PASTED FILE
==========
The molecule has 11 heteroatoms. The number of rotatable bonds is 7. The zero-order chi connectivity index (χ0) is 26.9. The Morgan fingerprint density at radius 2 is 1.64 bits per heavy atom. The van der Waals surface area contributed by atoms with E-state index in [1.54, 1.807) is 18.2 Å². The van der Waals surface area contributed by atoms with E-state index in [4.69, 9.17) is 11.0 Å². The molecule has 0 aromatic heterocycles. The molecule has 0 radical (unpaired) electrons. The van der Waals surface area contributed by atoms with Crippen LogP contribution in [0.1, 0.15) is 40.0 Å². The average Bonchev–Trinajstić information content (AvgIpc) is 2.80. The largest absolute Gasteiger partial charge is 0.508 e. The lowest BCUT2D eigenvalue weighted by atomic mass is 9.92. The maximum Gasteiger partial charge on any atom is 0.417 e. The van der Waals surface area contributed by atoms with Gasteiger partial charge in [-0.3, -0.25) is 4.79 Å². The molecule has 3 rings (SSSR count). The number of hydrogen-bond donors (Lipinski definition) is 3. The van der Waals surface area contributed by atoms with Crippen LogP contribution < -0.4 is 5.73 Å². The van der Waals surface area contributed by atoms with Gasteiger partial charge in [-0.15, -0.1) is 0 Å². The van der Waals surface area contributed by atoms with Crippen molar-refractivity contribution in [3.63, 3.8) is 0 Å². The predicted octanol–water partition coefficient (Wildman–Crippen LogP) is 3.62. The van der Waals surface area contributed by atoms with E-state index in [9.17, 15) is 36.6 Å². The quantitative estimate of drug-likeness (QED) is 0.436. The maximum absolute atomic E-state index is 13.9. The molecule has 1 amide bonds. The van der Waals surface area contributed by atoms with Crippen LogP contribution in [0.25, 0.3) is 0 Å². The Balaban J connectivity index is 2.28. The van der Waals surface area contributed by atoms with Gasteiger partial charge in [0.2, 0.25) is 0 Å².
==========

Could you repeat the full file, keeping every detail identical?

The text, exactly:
The molecule has 11 heteroatoms. The number of rotatable bonds is 7. The zero-order chi connectivity index (χ0) is 26.9. The Morgan fingerprint density at radius 2 is 1.64 bits per heavy atom. The van der Waals surface area contributed by atoms with E-state index in [1.54, 1.807) is 18.2 Å². The van der Waals surface area contributed by atoms with E-state index in [4.69, 9.17) is 11.0 Å². The molecule has 0 aromatic heterocycles. The molecule has 0 radical (unpaired) electrons. The van der Waals surface area contributed by atoms with Crippen LogP contribution in [0.1, 0.15) is 40.0 Å². The average Bonchev–Trinajstić information content (AvgIpc) is 2.80. The largest absolute Gasteiger partial charge is 0.508 e. The lowest BCUT2D eigenvalue weighted by atomic mass is 9.92. The maximum Gasteiger partial charge on any atom is 0.417 e. The van der Waals surface area contributed by atoms with Gasteiger partial charge in [-0.3, -0.25) is 4.79 Å². The molecule has 3 rings (SSSR count). The number of hydrogen-bond donors (Lipinski definition) is 3. The van der Waals surface area contributed by atoms with Crippen LogP contribution < -0.4 is 5.73 Å². The van der Waals surface area contributed by atoms with Gasteiger partial charge in [-0.15, -0.1) is 0 Å². The van der Waals surface area contributed by atoms with Crippen molar-refractivity contribution in [3.63, 3.8) is 0 Å². The predicted octanol–water partition coefficient (Wildman–Crippen LogP) is 3.62. The van der Waals surface area contributed by atoms with E-state index in [9.17, 15) is 36.6 Å². The quantitative estimate of drug-likeness (QED) is 0.436. The maximum absolute atomic E-state index is 13.9. The molecule has 1 amide bonds. The van der Waals surface area contributed by atoms with Crippen LogP contribution in [0.25, 0.3) is 0 Å². The Balaban J connectivity index is 2.28. The van der Waals surface area contributed by atoms with Gasteiger partial charge in [0.2, 0.25) is 0 Å².